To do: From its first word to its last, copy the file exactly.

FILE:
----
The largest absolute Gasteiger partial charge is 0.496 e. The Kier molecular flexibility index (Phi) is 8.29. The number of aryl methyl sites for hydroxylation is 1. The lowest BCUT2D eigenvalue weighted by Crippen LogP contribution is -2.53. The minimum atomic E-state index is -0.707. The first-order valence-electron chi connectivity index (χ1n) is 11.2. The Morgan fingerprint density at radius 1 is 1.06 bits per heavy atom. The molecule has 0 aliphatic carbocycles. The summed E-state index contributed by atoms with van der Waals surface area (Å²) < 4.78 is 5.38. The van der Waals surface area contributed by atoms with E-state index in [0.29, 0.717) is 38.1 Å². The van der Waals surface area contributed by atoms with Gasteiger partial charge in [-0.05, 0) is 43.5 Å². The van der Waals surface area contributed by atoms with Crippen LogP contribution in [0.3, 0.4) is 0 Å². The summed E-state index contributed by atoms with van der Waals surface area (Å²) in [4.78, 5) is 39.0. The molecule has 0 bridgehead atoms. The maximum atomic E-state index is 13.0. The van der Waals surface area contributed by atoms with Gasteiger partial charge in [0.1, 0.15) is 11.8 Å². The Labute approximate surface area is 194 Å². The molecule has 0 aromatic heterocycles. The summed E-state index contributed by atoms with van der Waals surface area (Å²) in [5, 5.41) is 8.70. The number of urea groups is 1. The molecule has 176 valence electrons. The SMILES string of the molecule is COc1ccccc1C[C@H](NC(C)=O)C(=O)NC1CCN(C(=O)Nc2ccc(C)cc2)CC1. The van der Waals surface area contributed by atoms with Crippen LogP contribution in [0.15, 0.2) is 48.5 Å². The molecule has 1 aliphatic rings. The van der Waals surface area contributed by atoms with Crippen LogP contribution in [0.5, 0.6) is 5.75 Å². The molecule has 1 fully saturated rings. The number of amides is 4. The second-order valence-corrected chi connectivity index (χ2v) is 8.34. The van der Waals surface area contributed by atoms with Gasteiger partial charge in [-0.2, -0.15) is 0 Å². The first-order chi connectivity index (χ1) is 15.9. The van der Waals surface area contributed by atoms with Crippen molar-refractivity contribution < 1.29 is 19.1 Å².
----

The largest absolute Gasteiger partial charge is 0.496 e. The Kier molecular flexibility index (Phi) is 8.29. The number of aryl methyl sites for hydroxylation is 1. The lowest BCUT2D eigenvalue weighted by Crippen LogP contribution is -2.53. The minimum atomic E-state index is -0.707. The first-order valence-electron chi connectivity index (χ1n) is 11.2. The Morgan fingerprint density at radius 1 is 1.06 bits per heavy atom. The molecule has 0 aliphatic carbocycles. The summed E-state index contributed by atoms with van der Waals surface area (Å²) < 4.78 is 5.38. The van der Waals surface area contributed by atoms with E-state index in [0.29, 0.717) is 38.1 Å². The van der Waals surface area contributed by atoms with Gasteiger partial charge in [-0.05, 0) is 43.5 Å². The van der Waals surface area contributed by atoms with Crippen LogP contribution in [0.3, 0.4) is 0 Å². The summed E-state index contributed by atoms with van der Waals surface area (Å²) in [4.78, 5) is 39.0. The molecule has 0 bridgehead atoms. The maximum atomic E-state index is 13.0. The van der Waals surface area contributed by atoms with Gasteiger partial charge in [0.1, 0.15) is 11.8 Å². The Labute approximate surface area is 194 Å². The molecule has 0 aromatic heterocycles. The summed E-state index contributed by atoms with van der Waals surface area (Å²) in [5, 5.41) is 8.70. The number of urea groups is 1. The molecule has 176 valence electrons. The SMILES string of the molecule is COc1ccccc1C[C@H](NC(C)=O)C(=O)NC1CCN(C(=O)Nc2ccc(C)cc2)CC1. The van der Waals surface area contributed by atoms with Crippen LogP contribution in [0.15, 0.2) is 48.5 Å². The molecule has 1 aliphatic rings. The van der Waals surface area contributed by atoms with Crippen LogP contribution in [0.5, 0.6) is 5.75 Å². The molecule has 1 fully saturated rings. The number of amides is 4. The second-order valence-corrected chi connectivity index (χ2v) is 8.34. The van der Waals surface area contributed by atoms with Gasteiger partial charge in [-0.2, -0.15) is 0 Å². The first-order chi connectivity index (χ1) is 15.9. The van der Waals surface area contributed by atoms with Crippen molar-refractivity contribution < 1.29 is 19.1 Å².